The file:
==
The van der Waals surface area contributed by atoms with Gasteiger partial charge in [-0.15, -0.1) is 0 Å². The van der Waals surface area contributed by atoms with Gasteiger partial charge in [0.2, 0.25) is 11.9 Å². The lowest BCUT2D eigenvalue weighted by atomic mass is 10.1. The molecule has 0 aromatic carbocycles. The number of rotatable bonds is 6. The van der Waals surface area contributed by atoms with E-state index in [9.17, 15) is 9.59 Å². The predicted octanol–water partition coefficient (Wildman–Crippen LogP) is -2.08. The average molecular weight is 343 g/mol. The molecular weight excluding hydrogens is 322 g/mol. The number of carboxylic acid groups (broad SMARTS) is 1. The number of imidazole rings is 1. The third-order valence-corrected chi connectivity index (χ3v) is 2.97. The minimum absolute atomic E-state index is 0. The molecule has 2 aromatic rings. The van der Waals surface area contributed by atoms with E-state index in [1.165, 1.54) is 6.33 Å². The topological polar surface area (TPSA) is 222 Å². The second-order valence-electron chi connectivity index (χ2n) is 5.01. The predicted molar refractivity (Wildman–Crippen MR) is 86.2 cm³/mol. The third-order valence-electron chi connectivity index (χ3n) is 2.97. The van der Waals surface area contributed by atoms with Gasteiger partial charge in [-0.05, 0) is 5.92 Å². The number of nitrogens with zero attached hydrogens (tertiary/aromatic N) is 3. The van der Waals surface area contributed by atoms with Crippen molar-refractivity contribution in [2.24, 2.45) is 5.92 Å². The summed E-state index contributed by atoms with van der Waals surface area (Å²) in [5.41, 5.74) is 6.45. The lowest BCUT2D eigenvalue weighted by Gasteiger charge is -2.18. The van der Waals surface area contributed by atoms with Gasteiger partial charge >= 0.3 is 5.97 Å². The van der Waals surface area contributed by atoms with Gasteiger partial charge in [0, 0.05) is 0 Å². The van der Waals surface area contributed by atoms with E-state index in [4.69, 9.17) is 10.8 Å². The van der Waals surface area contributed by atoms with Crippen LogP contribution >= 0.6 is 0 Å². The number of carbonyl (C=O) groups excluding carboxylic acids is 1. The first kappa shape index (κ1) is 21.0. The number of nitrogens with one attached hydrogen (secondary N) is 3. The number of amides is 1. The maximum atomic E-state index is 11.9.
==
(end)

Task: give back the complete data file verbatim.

The van der Waals surface area contributed by atoms with Gasteiger partial charge in [-0.15, -0.1) is 0 Å². The van der Waals surface area contributed by atoms with Gasteiger partial charge in [0.2, 0.25) is 11.9 Å². The lowest BCUT2D eigenvalue weighted by atomic mass is 10.1. The molecule has 0 aromatic carbocycles. The number of rotatable bonds is 6. The van der Waals surface area contributed by atoms with E-state index in [9.17, 15) is 9.59 Å². The predicted octanol–water partition coefficient (Wildman–Crippen LogP) is -2.08. The average molecular weight is 343 g/mol. The molecular weight excluding hydrogens is 322 g/mol. The number of carboxylic acid groups (broad SMARTS) is 1. The number of imidazole rings is 1. The third-order valence-corrected chi connectivity index (χ3v) is 2.97. The minimum absolute atomic E-state index is 0. The molecule has 2 aromatic rings. The van der Waals surface area contributed by atoms with E-state index in [1.165, 1.54) is 6.33 Å². The topological polar surface area (TPSA) is 222 Å². The second-order valence-electron chi connectivity index (χ2n) is 5.01. The predicted molar refractivity (Wildman–Crippen MR) is 86.2 cm³/mol. The third-order valence-electron chi connectivity index (χ3n) is 2.97. The van der Waals surface area contributed by atoms with Gasteiger partial charge in [-0.05, 0) is 5.92 Å². The number of nitrogens with zero attached hydrogens (tertiary/aromatic N) is 3. The van der Waals surface area contributed by atoms with Crippen molar-refractivity contribution in [2.24, 2.45) is 5.92 Å². The summed E-state index contributed by atoms with van der Waals surface area (Å²) in [5.41, 5.74) is 6.45. The lowest BCUT2D eigenvalue weighted by Gasteiger charge is -2.18. The van der Waals surface area contributed by atoms with Gasteiger partial charge >= 0.3 is 5.97 Å². The van der Waals surface area contributed by atoms with Gasteiger partial charge in [0, 0.05) is 0 Å². The van der Waals surface area contributed by atoms with E-state index in [4.69, 9.17) is 10.8 Å². The van der Waals surface area contributed by atoms with Crippen LogP contribution >= 0.6 is 0 Å². The number of carbonyl (C=O) groups excluding carboxylic acids is 1. The first kappa shape index (κ1) is 21.0. The number of nitrogens with one attached hydrogen (secondary N) is 3. The number of amides is 1. The maximum atomic E-state index is 11.9.